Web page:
Indaba Time: A Rhapsody of South Africa

“The wind is in from Africa, last night I couldn’t sleep.”

–from Carey by Joni Mitchell

It’s almost time for Indaba. South Africa’s Travel Indaba will take place this year May 9-11 at the Inkosi Albert Luthuli Convention Centre in Durban, South Africa. The return of Indaba every May reminds me of all the reasons I love South Africa and am constantly trying to get my American friends to go there and experience it. Read the rest of this entry »

Posted In: Supplier Profile

When it comes to travel, we often think about the sights we’ll see, the food we’ll eat, and the experiences we’ll have. But what if we could travel in a way that not only benefits us, but also the communities we visit? That’s where G Adventures comes in. Read the rest of this entry »

Posted In: Top Headlines

Symphonic concert at Palais Pallavicini. Image courtesy of Tauck.


US-based Tauck this week grew its presence in Europe, kicking off the 2024 river cruise season with six new itineraries, the most it has ever added in a single year. All the cruises include pre and post trips, including some new cities in Germany and Switzerland.

Tauck CEO Dan Mahar noted that dinners ashore will be at beautiful and unique settings such as the Palais Pallavicini in Vienna, a Dutch castle on its own private island, or an Italian Renaissance-style mansion in a small commune in northern France. Guests will overnight at properties like the Fairmont Montreux Palace, the Riessersee Hotel in Garmisch-Partenkirchen, and the InterContinental Geneve in Geneva.

Also on the agendas are wine tastings in Frankfurt, Strasbourg, and Chalon-Sur-Saône, France; a craft beer tour in Dusseldorf; a brewery tour in Antwerp; and a tasting of local brandies and apple ciders in Normandy. All dinners and excursions are included in the tour price.

The new cruises are:

Danube Kingdoms: Bavaria, Austria & Hungary: Munich to Budapest, 12 days from $6,990 per person plus airfare

  1. Itinerary: Includes a four-night, land-based exploration of Bavaria with hotel stays in Munich and Partenkirchen, plus a seven-night cruise along the Danube visiting Passau, Linz, Salzkammergut, Cesky Krumlov, Melk, Vienna, Bratislava and Budapest.
  2. Highlight dinner: Guests will attend a Tauck Exclusive evening at a private Viennese palace, Palais Pallavicini, featuring a reception, gala dinner, and classical music performances. The palace has hosted luminaries including Ludwig van Beethoven and Franz Schubert, and it has been the home of the Pallavicini family for more than 180 years.

Three Rivers: Danube, Main & Rhine: Amsterdam to Regensburg (or reverse), 10 days from $5,990 per person plus airfare

  1. Itinerary: Ports of call include Amsterdam, Nijmegen, Köln, Bonn, Koblenz, Boppard, Frankfurt, Wertheim, Marktheidenfeld, Würzburg, Bamberg, Bayreuth, Nürnberg, and Regensburg.
  2. Highlight dinner: Guests will enjoy an evening at the opulent Schlosshotel Kronberg. The former home of German Empress Victoria Friedrich, Schlosshotel Kronberg took four years to build (1889 – 1893). Today, Schlosshotel Kronberg is operated by the royal House of Hesse as a luxury hotel, and it is set amid parklands featuring an 18-hole golf course designed by Dwight D. Eisenhower.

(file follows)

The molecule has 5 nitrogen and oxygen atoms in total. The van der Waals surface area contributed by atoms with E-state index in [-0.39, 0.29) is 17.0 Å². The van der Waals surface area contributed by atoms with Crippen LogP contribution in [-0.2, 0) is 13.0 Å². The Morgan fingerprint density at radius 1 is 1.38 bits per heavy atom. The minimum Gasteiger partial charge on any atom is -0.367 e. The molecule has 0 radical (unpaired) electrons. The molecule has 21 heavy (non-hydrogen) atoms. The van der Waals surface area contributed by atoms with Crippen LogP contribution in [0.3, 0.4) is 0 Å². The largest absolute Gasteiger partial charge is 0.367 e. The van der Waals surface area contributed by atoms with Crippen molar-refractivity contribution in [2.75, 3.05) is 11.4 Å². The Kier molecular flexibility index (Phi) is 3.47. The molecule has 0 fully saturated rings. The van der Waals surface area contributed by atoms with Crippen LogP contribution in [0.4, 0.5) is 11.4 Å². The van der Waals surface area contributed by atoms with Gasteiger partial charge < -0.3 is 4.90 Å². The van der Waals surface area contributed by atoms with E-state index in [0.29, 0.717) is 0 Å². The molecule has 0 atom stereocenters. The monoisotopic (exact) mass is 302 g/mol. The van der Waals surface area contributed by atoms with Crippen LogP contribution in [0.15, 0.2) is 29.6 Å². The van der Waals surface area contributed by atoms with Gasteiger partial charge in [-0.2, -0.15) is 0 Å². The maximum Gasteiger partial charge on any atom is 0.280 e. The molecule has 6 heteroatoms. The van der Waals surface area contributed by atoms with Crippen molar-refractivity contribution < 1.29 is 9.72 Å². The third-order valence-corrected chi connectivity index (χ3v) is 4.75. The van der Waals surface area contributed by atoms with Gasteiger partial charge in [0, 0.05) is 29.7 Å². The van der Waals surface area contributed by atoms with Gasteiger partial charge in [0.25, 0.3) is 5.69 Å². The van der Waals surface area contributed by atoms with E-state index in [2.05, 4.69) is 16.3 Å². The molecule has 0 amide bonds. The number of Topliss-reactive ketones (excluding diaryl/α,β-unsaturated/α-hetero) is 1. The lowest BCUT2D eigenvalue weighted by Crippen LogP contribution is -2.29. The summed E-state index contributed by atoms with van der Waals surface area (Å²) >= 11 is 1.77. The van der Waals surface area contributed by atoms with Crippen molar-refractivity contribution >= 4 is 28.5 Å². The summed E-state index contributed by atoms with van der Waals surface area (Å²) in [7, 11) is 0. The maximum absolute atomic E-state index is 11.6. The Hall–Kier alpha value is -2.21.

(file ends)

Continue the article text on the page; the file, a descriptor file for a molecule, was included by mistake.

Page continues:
Rhine Connoisseur: Montreux to Brussels: Montreux to Brussels (or reverse), 11 days from $6,790 per person plus airfare

  1. Itinerary: Begins with a three-night stay at the Fairmont Montreux Palace and explorations of the Lavaux Vineyards, Montreux and Glacier 3000. A subsequent seven-night cruise visits Strasbourg, Rüdesheim, Koblenz, and Düsseldorf along the Rhine before traveling on to Gorinchem, Antwerp, and Brussels.
  2. Highlight dinner: A Tauck-exclusive reception and dinner are featured at Slot Loevestein. Set in a nature reserve on a private island open only to Tauck guests for the evening, the 14th-century castle has served as a prison, residence and toll station at the strategic confluence of the Maas and Waal rivers.

Hidden Waterways of Flanders and Holland: Brussels to Amsterdam (or reverse), 8 days from $4,690 per person plus airfare

  1. Itinerary: Ports of call along the scenic Dutch waterways include Brussels, Antwerp, Bruges, Gorinchem, Leiden, Rotterdam and Amsterdam.
  2. Highlight dinner: A Tauck-exclusive reception and dinner are featured at Slot Loevestein. Set in a nature reserve on a private island open only to Tauck guests for the evening, the 14th-century castle has served as a prison, residence and toll station at the strategic confluence of the Maas and Waal rivers.

River Seine: Châteaux, Impressionism & Normandy: Begins and ends near Paris at Le Pecq, 8 days from $4,990 per person plus airfare

  1. Itinerary: Visits Auvers-sur-Oise, Les Andelys, Tilly, Mont-Saint-Michel, Étretat, Honfleur, the D-Day Beaches of Normandy, Rouen, Giverny (where Tauck guests enjoy exclusive early-entry admission to the home and gardens of Impressionist painter Claude Monet) and Le Pecq.
  2. Highlight dinner: Tauck guests will enjoy a private evening with a tour, dinner, and music at Château du Taillis. Set on a parkland estate in Duclair, France and built in 1530, this Italian Renaissance mansion with baroque interiors is a brilliant architectural showcase.